Fresh Off the Boat
This week, we get a closer look at the parenting styles of Louis and Jessica Huang, seen through the lens of every small child’s nightmare: being forced into a hobby that they want nothing to do with.
The Huang brothers are watching Tiger Woods when Tiger Woods was at his prime — he’s dominating the Masters, but God forbid Jessica finds out. He’s half-Asian. “You know how Mom gets when she sees an Asian person succeed publicly,” Eddie says, with the world-weary tone of a child who has been forced to attempt a lot of extracurricular activities at the behest of their parents. Evan breaks immediately when Jessica enters the room. She’s intrigued and I have a feeling their lives are going to get a lot harder.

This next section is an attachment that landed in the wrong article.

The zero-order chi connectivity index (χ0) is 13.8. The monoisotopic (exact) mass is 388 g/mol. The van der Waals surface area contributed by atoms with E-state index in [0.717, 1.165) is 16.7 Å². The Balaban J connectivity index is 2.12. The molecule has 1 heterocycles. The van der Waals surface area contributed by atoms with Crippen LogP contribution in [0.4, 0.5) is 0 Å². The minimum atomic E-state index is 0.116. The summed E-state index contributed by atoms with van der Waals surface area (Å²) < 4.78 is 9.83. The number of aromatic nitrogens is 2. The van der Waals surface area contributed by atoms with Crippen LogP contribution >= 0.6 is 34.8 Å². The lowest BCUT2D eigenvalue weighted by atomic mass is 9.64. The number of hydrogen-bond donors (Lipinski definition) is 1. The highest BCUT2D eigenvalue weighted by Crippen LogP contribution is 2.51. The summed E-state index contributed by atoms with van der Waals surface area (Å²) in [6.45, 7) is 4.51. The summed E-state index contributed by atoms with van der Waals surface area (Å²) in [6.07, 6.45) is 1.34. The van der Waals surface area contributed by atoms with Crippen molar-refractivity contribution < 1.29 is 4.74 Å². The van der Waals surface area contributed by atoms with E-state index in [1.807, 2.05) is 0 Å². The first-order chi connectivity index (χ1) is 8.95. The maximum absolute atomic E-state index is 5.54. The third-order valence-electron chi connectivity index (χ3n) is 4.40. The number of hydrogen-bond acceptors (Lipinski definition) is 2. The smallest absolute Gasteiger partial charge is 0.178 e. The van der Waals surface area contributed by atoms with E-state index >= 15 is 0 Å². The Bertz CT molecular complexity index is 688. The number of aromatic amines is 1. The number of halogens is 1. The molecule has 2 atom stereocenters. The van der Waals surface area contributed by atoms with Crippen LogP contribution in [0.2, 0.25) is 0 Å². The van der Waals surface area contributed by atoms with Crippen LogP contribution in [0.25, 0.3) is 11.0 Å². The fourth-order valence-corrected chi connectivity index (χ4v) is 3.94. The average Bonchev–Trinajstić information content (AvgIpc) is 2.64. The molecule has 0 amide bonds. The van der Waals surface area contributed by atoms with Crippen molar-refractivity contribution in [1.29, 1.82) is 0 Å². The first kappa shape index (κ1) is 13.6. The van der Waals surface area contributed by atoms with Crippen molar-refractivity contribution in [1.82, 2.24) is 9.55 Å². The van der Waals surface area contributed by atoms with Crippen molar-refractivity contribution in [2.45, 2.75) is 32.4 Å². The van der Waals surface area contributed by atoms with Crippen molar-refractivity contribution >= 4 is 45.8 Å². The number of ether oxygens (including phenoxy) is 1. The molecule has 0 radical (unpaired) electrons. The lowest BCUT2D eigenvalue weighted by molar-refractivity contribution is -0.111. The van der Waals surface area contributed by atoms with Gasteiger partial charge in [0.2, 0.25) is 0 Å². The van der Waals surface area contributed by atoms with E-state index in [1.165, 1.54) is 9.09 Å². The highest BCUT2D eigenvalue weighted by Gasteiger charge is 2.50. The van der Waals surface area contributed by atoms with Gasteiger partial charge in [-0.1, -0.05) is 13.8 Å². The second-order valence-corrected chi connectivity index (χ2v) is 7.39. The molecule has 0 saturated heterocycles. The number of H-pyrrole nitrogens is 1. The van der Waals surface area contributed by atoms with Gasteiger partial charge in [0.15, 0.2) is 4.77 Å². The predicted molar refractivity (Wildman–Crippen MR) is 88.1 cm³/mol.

Jessica sees herself in Tiger Woods’s parents — not his mother, but his father, Earl. Earl pushed Tiger to be the best, just like Jessica fights tooth and nail for her children to succeed. Louis, on the other hand, is like Kultida, Tiger’s mom. You know, the nice one. The soft one. The one who didn’t push her kid to success. Or, as Jessica puts it, “the forgotten one.”
Their discussion of the parenting roles continues while they wash the dishes, fold the laundry, and make the bed. Louis resents being known as the boring one, mostly because they actually co-parent. But his parenting philosophy is more permissive. And that’s the end of that. Louis is more lenient because his father was hard on him, but Jessica thinks she does the heavy lifting to “push her kids towards success.” Louis, being less of a tiger parent and more of a chill dude who wants to be a cool dad, prefers to let his children find their own way.
Meanwhile, Emery’s making it his mission in life to share the gospel of Tiger Woods’s background, starting with Eddie’s friends first. They don’t realize that Tiger’s half-Asian — but none of them have ever heard it and none of them are willing to believe it either. This is the hill that Emery will die on.